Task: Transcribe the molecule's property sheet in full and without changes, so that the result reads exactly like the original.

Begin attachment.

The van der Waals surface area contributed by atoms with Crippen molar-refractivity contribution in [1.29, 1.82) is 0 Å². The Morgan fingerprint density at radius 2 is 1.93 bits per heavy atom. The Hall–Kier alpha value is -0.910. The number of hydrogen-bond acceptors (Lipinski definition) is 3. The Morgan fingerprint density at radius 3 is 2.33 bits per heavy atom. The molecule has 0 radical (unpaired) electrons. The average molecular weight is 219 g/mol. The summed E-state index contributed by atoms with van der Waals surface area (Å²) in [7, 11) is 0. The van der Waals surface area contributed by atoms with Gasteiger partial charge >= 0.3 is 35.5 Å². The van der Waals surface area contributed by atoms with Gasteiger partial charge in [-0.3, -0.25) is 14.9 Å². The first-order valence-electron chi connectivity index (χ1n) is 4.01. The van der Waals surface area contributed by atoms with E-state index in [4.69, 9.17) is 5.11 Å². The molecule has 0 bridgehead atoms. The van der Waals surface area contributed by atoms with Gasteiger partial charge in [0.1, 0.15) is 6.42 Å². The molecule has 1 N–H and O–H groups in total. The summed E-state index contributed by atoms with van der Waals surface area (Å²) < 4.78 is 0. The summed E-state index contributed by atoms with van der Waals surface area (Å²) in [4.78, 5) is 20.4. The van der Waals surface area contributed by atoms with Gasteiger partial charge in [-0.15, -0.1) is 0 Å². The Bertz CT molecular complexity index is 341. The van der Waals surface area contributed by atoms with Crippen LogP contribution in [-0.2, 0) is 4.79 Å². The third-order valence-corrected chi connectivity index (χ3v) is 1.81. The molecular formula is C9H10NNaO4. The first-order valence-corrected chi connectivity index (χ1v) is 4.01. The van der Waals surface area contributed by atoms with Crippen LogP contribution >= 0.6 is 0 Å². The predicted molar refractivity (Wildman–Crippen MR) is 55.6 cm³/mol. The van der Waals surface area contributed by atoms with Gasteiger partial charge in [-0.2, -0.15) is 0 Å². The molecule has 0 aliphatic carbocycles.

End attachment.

The van der Waals surface area contributed by atoms with Crippen molar-refractivity contribution in [1.29, 1.82) is 0 Å². The Morgan fingerprint density at radius 2 is 1.93 bits per heavy atom. The Hall–Kier alpha value is -0.910. The number of hydrogen-bond acceptors (Lipinski definition) is 3. The Morgan fingerprint density at radius 3 is 2.33 bits per heavy atom. The molecule has 0 radical (unpaired) electrons. The average molecular weight is 219 g/mol. The summed E-state index contributed by atoms with van der Waals surface area (Å²) in [7, 11) is 0. The van der Waals surface area contributed by atoms with Gasteiger partial charge >= 0.3 is 35.5 Å². The van der Waals surface area contributed by atoms with Gasteiger partial charge in [-0.3, -0.25) is 14.9 Å². The first-order valence-electron chi connectivity index (χ1n) is 4.01. The van der Waals surface area contributed by atoms with E-state index in [4.69, 9.17) is 5.11 Å². The molecule has 0 bridgehead atoms. The van der Waals surface area contributed by atoms with Gasteiger partial charge in [0.1, 0.15) is 6.42 Å². The molecule has 1 N–H and O–H groups in total. The summed E-state index contributed by atoms with van der Waals surface area (Å²) < 4.78 is 0. The summed E-state index contributed by atoms with van der Waals surface area (Å²) in [4.78, 5) is 20.4. The van der Waals surface area contributed by atoms with Gasteiger partial charge in [-0.15, -0.1) is 0 Å². The Bertz CT molecular complexity index is 341. The van der Waals surface area contributed by atoms with Crippen LogP contribution in [-0.2, 0) is 4.79 Å². The third-order valence-corrected chi connectivity index (χ3v) is 1.81. The molecular formula is C9H10NNaO4. The first-order valence-corrected chi connectivity index (χ1v) is 4.01. The van der Waals surface area contributed by atoms with Crippen LogP contribution >= 0.6 is 0 Å². The predicted molar refractivity (Wildman–Crippen MR) is 55.6 cm³/mol. The van der Waals surface area contributed by atoms with Gasteiger partial charge in [-0.2, -0.15) is 0 Å². The molecule has 0 aliphatic carbocycles.